Giving Thought: Community starts with families
Ask 10 people to define “success,” and you’ll get 10 different answers. But all might agree that when a family is successful, the chances are vastly greater that the children will succeed, too.
That notion is a core tenet of Aspen Family Connections, a family support center created in 2016 by Pitkin County, Aspen School District and several local organizations and community members. Executive Director Katherine Sand is visibly energized by helping local families solve problems and thrive.
Aspen Community Foundation: What have you learned over the last year and a half?
Katherine Sand: We’re a resource center, a hub, a place where people can be connected to local services and providers they need to make their lives better, or their children’s lives better. A year and a half ago, I didn’t even know if our phone would ring. Perhaps the most gratifying aspect is how warmly people have responded. They’ve been so open and prepared to ask for help.
We all encounter challenging times and situations in our lives, but asking for help can be extremely difficult. People here sense that we’re warm, we’re not judgmental, we’re extremely confidential and we’ll do whatever we can to help people help themselves. Our goal is really to help families be sustainable; we don’t need to be a permanent part of anyone’s life.
Whether you’re looking for a counselor or math tutor, or you have deep, complicated issues that require support or case management, it makes no difference to us. The word “community” really means families existing and co-existing. A good community cares about everybody. Everybody has importance and value, both parents and children. Instead of focusing on one person, we always try to focus on the family unit.
ACF: Describe how you work with community members.
KS: There are really two strands of activity where we interact with families. The first is our family meetings. They can be simple or complicated, large or small, but we meet face to face and connect a family with whatever resources they need. Sometimes it’s straightforward, just two people at the table, and other times we’ll work with the family to put a team together and there will be a lot of follow-up.
Most people here live quite stressed and isolated lives. They’re busy and active, skinning up mountains before work, and they may have two or three different jobs. We try to offer a warm and supportive place where they can just come and share whatever they want to share, and we’ll help get them where they want to be. Those meetings are our main tool.
Our second strand is what I’ve called “Family Matters,” which aims to be a universal prevention program. We’ve had more than 30 events and workshops about things that concern parents and families — vaping, managing technology use, body image, keeping kids safe online. It’s basically “skilling people up” to do their parenting work.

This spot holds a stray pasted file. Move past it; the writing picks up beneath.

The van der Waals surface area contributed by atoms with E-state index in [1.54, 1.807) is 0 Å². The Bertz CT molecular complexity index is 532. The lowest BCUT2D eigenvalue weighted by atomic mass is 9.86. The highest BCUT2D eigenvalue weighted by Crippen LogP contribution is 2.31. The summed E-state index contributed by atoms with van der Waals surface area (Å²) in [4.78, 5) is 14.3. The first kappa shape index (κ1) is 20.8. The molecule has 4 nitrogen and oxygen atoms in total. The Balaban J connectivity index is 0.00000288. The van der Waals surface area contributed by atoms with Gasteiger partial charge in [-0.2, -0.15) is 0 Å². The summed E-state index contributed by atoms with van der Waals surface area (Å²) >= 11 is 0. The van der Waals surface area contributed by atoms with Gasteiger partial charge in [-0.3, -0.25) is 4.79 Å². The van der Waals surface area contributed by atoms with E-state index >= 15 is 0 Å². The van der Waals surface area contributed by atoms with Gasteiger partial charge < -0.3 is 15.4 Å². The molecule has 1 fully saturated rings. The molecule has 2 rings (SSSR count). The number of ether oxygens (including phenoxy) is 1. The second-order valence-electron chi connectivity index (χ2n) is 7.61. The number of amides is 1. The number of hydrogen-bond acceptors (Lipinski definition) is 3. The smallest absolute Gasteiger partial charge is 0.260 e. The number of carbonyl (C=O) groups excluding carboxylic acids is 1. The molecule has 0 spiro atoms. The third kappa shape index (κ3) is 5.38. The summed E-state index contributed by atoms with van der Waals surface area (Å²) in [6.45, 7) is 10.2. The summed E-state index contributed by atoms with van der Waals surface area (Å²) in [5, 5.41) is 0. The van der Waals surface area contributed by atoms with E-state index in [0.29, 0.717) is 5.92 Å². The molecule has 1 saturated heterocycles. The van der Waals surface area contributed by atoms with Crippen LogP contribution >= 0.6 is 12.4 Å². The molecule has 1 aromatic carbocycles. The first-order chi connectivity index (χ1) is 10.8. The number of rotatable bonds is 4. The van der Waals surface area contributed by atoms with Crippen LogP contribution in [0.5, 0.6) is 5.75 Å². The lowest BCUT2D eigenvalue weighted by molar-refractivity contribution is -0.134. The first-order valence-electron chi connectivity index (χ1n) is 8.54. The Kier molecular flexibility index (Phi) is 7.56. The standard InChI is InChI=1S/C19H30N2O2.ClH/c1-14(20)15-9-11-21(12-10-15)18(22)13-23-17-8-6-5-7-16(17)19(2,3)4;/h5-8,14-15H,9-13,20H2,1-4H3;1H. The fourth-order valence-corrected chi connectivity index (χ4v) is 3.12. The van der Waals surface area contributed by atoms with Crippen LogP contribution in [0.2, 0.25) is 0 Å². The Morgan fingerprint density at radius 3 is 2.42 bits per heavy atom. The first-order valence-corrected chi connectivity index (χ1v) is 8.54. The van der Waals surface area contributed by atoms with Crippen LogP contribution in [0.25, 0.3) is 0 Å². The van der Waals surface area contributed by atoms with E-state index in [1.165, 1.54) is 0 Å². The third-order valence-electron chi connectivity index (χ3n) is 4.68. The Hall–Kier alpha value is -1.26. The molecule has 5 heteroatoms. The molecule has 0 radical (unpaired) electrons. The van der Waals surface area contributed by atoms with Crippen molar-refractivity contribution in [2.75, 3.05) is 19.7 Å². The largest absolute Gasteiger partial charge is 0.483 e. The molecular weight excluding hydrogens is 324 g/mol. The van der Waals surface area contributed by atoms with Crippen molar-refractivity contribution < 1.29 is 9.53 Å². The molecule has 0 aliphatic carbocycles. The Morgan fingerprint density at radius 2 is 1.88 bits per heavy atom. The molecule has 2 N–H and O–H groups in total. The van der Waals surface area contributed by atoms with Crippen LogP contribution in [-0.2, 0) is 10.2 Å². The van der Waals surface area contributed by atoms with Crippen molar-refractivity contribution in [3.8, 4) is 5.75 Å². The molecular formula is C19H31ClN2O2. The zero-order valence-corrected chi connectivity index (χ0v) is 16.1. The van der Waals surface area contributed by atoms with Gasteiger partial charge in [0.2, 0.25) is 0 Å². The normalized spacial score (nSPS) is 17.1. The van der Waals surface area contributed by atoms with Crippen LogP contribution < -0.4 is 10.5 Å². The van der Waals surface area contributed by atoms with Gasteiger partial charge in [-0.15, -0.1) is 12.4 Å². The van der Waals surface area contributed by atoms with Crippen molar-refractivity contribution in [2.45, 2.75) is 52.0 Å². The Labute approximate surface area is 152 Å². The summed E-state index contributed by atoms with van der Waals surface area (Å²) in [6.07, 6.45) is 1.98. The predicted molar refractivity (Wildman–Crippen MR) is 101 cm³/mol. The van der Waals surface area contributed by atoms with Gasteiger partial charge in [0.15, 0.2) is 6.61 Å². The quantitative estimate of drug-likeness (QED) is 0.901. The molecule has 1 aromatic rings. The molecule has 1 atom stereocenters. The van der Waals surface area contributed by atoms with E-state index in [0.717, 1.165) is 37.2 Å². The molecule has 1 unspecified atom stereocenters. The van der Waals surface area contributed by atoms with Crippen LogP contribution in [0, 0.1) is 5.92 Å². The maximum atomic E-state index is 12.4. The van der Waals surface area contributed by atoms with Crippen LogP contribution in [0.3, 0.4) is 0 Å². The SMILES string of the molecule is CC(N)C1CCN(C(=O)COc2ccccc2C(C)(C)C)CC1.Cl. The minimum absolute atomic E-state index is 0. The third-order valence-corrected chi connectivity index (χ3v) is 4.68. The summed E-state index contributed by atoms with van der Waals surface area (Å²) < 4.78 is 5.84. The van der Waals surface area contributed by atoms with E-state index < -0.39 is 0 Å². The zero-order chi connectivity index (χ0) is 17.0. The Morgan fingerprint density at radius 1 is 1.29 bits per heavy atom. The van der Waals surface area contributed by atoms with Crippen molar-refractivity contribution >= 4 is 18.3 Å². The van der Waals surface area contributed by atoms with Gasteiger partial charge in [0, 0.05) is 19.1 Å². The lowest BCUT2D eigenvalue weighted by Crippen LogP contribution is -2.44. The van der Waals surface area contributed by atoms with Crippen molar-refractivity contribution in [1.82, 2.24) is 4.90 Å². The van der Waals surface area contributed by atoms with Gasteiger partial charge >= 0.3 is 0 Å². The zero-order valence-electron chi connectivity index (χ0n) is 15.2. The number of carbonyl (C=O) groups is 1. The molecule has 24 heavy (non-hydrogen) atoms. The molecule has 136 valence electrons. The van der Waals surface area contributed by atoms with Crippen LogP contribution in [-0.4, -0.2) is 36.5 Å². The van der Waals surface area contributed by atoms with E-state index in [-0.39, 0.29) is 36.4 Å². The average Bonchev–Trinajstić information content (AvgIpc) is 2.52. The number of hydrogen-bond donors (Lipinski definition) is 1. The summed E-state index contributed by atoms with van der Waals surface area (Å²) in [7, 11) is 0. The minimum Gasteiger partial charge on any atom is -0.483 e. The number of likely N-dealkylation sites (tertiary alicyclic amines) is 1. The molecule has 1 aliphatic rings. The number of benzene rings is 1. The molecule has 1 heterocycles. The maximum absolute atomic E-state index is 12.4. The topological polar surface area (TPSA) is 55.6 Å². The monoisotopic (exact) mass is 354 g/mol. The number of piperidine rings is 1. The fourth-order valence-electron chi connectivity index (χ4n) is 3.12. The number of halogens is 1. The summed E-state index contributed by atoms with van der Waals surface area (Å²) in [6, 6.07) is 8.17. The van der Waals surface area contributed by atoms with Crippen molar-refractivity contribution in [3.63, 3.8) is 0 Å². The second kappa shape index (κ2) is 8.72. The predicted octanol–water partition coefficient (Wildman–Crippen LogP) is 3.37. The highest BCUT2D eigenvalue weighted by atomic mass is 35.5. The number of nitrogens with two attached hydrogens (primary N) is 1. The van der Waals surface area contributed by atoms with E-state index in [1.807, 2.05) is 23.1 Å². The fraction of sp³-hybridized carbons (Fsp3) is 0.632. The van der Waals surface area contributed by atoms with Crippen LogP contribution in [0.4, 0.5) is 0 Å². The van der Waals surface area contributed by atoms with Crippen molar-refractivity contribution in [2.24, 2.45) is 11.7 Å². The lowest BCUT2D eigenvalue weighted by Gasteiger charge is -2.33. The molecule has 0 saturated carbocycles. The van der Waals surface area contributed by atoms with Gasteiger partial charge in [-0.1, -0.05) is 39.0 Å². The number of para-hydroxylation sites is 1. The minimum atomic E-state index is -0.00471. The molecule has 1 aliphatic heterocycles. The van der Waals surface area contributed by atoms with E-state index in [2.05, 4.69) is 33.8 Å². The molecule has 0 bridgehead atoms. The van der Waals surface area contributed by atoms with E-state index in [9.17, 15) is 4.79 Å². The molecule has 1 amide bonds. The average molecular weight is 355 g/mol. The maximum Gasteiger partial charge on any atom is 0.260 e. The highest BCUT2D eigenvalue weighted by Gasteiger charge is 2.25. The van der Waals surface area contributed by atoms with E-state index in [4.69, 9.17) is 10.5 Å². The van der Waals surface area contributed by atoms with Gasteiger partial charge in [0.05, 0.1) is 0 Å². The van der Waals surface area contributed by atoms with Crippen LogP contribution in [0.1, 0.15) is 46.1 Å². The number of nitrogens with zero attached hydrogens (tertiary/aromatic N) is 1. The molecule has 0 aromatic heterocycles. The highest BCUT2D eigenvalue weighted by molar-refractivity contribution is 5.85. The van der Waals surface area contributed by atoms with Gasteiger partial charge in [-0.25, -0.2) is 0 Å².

ACF: What are some of the most compelling topics?
KS: My favorite workshop this year was on what kids are doing online. I called it “Put Your Phone Down,” which may be the most commonly used phrase in the English language. We invited a panel of 11 kids, ranging from fourth-graders to high-schoolers, and we asked what they’re actually doing on their phones. The truth is we adults really don’t understand what they’re doing, and we don’t understand their social lives. It was fascinating — for example, the degree to which kids’ self esteem depends on things that people say to, and about, them on Snapchat.
With increased technology use, I fear many children have really lost their peripheral vision. Their focus is that device, and when that device is there, nothing is more compelling. My kids know more about politics, culture and gossip than I do, but I question whether they know what’s going on immediately around them.
Vaping is another interesting one, because few people really understand it. It’s a largely unregulated industry, and the country is ambivalent because vaping is marketed very successfully as a way of stopping adult smoking. But it’s also training wheels for nicotine and marijuana, and its use in Colorado schools is very high.
ACF: What most excites you about this work?
KS: One of the things that gets me up every morning is the openness and willingness of people and organizations in this community to help. Nobody has ever told me, “Sorry, can’t do it.” They’ll always say, “Yes, what can we do to help?”
Tamara Tormohlen is executive director of the Aspen Community Foundation.